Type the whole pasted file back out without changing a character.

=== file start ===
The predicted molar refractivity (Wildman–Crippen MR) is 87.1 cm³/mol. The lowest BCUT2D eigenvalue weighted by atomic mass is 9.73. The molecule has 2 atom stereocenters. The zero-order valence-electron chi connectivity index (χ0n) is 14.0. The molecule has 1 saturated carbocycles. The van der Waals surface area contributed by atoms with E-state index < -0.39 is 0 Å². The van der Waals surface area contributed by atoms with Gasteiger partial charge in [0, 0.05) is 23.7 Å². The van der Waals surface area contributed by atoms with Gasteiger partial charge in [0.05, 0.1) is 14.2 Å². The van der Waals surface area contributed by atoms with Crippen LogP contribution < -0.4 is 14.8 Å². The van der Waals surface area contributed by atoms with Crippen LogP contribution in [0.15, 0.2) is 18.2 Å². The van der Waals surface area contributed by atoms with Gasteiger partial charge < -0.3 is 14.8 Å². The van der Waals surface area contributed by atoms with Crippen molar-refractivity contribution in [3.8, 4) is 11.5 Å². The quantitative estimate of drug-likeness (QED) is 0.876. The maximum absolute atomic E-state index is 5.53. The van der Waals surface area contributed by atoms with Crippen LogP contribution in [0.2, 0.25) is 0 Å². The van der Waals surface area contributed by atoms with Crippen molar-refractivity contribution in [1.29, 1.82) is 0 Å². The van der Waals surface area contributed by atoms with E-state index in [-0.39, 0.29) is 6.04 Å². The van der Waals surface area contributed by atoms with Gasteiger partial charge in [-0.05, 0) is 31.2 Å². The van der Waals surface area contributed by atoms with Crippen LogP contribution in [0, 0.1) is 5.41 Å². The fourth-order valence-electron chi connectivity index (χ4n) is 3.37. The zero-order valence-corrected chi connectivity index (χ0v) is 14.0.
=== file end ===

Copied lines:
The predicted molar refractivity (Wildman–Crippen MR) is 87.1 cm³/mol. The lowest BCUT2D eigenvalue weighted by atomic mass is 9.73. The molecule has 2 atom stereocenters. The zero-order valence-electron chi connectivity index (χ0n) is 14.0. The molecule has 1 saturated carbocycles. The van der Waals surface area contributed by atoms with E-state index < -0.39 is 0 Å². The van der Waals surface area contributed by atoms with Gasteiger partial charge in [0, 0.05) is 23.7 Å². The van der Waals surface area contributed by atoms with Gasteiger partial charge in [0.05, 0.1) is 14.2 Å². The van der Waals surface area contributed by atoms with Crippen LogP contribution < -0.4 is 14.8 Å². The van der Waals surface area contributed by atoms with Crippen LogP contribution in [0.15, 0.2) is 18.2 Å². The van der Waals surface area contributed by atoms with Gasteiger partial charge < -0.3 is 14.8 Å². The van der Waals surface area contributed by atoms with Crippen molar-refractivity contribution in [3.8, 4) is 11.5 Å². The quantitative estimate of drug-likeness (QED) is 0.876. The maximum absolute atomic E-state index is 5.53. The van der Waals surface area contributed by atoms with Crippen LogP contribution in [0.2, 0.25) is 0 Å². The van der Waals surface area contributed by atoms with Crippen molar-refractivity contribution in [1.29, 1.82) is 0 Å². The van der Waals surface area contributed by atoms with E-state index in [-0.39, 0.29) is 6.04 Å². The van der Waals surface area contributed by atoms with Gasteiger partial charge in [-0.05, 0) is 31.2 Å². The van der Waals surface area contributed by atoms with Crippen LogP contribution in [0, 0.1) is 5.41 Å². The fourth-order valence-electron chi connectivity index (χ4n) is 3.37. The zero-order valence-corrected chi connectivity index (χ0v) is 14.0.